Social Media Security Best Practices For Businesses

Photo via Timm Suess

Social media has been a great thing for businesses of all shapes and sizes. In addition to allowing companies to connect with their customers in a direct and inexpensive way, it also helps drive traffic to company’s websites and online storefronts. However, for businesses that are not careful, social media can do as much harm as it does good.

There are two main issues associated with social media. One comes from employees installing apps and clicking on links that lead to sites with malware and viruses. The second comes from the damage that employees can do posting on social media sites, even on their own personal accounts. To prevent these issues from becoming a reality, companies need to be proactive about educating employees and setting up social media guidelines.

Even with the best anti-virus software and firewalls, it’s nearly impossible to keep malicious software out if someone within a network downloads it. Without meaning to, that is what a lot of employees have ended up doing. Since very few companies operate without some sort of social media presence, not only are employees allowed to be on sites like Facebook and Twitter, for some, it is their job.

Click here for a great primer on Social Media Security from Mozilla.

However, studies are showing that these are some of the least secure websites on the Internet. For example, along with a variety of celebrities, even Facebook has had their Twitter account hacked. There are a variety of reasons that social networking sites are more vulnerable than others to attack, but the main one is that these sites are hosted on cloud servers, which do not have the same security levels as dedicated servers.

Even if a company’s or employee’s account is not hacked, clicking on links that lead to sites with malware embedded into them can still lead to problems. Additionally, people do not scrutinize the apps they install as well as they should. Google recently removed 60 apps from its Android Market because they contained malicious software.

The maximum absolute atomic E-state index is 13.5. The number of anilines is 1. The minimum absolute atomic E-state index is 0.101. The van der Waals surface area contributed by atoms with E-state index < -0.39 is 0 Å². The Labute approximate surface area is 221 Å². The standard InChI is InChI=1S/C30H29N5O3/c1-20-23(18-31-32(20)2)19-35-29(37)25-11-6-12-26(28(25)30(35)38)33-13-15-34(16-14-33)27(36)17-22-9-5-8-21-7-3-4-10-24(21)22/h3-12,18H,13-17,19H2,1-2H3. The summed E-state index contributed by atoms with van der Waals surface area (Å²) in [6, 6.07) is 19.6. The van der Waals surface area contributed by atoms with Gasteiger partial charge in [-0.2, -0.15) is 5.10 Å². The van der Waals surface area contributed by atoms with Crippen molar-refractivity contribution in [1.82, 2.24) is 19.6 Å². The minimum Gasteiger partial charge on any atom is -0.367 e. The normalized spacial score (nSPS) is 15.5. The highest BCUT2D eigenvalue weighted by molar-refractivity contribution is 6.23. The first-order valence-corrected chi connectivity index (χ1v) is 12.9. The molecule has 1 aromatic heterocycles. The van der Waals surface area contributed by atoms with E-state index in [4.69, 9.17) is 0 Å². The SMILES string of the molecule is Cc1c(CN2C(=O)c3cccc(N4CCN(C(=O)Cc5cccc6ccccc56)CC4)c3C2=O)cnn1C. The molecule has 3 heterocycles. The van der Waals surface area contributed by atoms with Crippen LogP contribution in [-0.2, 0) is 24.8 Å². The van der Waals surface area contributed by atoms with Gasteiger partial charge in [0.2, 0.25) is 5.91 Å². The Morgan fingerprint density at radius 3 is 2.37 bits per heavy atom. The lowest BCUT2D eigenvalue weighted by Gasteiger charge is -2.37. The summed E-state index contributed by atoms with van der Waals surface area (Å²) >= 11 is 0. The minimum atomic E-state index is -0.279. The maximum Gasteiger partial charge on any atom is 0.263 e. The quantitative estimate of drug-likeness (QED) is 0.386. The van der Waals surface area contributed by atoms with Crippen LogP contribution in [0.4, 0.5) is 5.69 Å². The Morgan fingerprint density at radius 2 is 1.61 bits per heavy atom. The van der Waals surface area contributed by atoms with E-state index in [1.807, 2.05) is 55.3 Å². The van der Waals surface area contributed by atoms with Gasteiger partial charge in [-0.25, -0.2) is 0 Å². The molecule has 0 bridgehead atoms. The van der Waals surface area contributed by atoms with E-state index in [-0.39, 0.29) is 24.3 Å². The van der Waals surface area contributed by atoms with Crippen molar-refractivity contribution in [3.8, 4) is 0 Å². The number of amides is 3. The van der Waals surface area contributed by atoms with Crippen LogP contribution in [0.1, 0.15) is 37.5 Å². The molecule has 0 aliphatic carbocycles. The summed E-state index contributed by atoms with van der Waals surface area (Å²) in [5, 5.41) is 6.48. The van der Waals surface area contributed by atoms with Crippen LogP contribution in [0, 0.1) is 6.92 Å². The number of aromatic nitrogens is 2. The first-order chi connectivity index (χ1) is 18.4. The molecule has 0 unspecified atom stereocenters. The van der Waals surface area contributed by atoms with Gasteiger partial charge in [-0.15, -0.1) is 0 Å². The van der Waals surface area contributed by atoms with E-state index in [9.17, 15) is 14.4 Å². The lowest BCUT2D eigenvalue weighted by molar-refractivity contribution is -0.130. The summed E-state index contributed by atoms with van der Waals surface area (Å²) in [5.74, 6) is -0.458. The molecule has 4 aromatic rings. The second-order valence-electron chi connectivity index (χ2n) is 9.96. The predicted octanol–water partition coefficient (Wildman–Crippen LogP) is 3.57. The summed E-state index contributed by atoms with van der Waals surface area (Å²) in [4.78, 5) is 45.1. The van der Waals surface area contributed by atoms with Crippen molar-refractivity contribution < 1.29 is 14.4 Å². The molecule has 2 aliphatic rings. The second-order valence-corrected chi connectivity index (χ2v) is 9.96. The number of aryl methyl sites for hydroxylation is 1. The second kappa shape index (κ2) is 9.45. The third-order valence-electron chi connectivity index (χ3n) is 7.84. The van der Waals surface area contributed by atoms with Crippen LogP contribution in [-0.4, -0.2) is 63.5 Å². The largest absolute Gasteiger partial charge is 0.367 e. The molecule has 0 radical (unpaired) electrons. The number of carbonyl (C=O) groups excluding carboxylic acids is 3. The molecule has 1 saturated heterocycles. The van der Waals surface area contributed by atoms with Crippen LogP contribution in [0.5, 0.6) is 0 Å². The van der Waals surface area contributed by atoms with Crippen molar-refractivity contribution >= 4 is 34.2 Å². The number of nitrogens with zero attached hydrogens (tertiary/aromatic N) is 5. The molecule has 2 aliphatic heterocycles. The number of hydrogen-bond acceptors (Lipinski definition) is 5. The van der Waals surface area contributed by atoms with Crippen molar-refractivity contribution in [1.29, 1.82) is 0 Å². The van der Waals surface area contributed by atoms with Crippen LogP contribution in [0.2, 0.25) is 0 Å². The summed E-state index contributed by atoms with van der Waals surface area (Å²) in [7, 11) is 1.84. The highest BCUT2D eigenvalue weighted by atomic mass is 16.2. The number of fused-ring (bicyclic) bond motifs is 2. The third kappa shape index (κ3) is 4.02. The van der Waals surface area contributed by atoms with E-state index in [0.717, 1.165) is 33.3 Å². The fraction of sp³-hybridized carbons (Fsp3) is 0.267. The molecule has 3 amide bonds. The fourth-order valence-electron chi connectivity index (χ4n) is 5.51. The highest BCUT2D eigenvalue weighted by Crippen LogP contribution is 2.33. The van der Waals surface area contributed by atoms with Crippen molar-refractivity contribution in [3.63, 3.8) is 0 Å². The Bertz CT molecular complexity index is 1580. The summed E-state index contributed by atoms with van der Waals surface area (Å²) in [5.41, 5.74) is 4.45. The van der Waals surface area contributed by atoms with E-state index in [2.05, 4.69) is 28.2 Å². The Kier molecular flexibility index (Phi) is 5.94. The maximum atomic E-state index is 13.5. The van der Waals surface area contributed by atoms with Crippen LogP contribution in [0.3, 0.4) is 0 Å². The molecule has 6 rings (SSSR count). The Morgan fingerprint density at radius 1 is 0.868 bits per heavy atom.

The other issue that companies run into regarding social media sites is the damage that employees can do when discussing company business. Most people list their employers on their social media profiles. This means that if employees make statements on their profile pages, they are likely to be considered representative of the company, whether they are or not. Additionally, as many people have found out the hard way, not listing an employer does not keep them safe. Simply doing a name and location search will often provide information about where someone works via a company website or LinkedIn.

The good news is, despite all the possible ways that social media can damage a company’s network or its reputation, avoiding these situations is simple. Businesses need to keep employees in the loop regarding what is and is not acceptable behavior. Additionally, it is important that employees understand why a policy is in place. People may continue to use social media sites in irresponsible ways if they think a rule is arbitrary. However, when exposed to the possible damage that could be inflicted on a company through their actions, most employees will adjust their behavior accordingly.

This means that employees need to understand social media passwords, even personal ones, need to be changed on a fairly regular basis; security experts recommend every three to six months. Additionally, passwords should be alphanumeric and longer than eight characters. Just having a secure password can go a long way to prevent an account from being hacked.

Additionally, employees are going to accidentally download the wrong software or click on the wrong link. Human error cannot be avoided. This means that companies need to ensure that they have the most up to date security software and that scans are done regularly on all devices on a network to prevent infection from spreading.

Further, employees need to understand that even on their personal social media profiles, they should not discuss anything related to the business. Not only is the Internet far more public than people think, deleting a status update does no good since Google archives everything.

Companies that are proactive rather than reactive will find themselves far better able to prevent and deal with issues that arise from social media sites.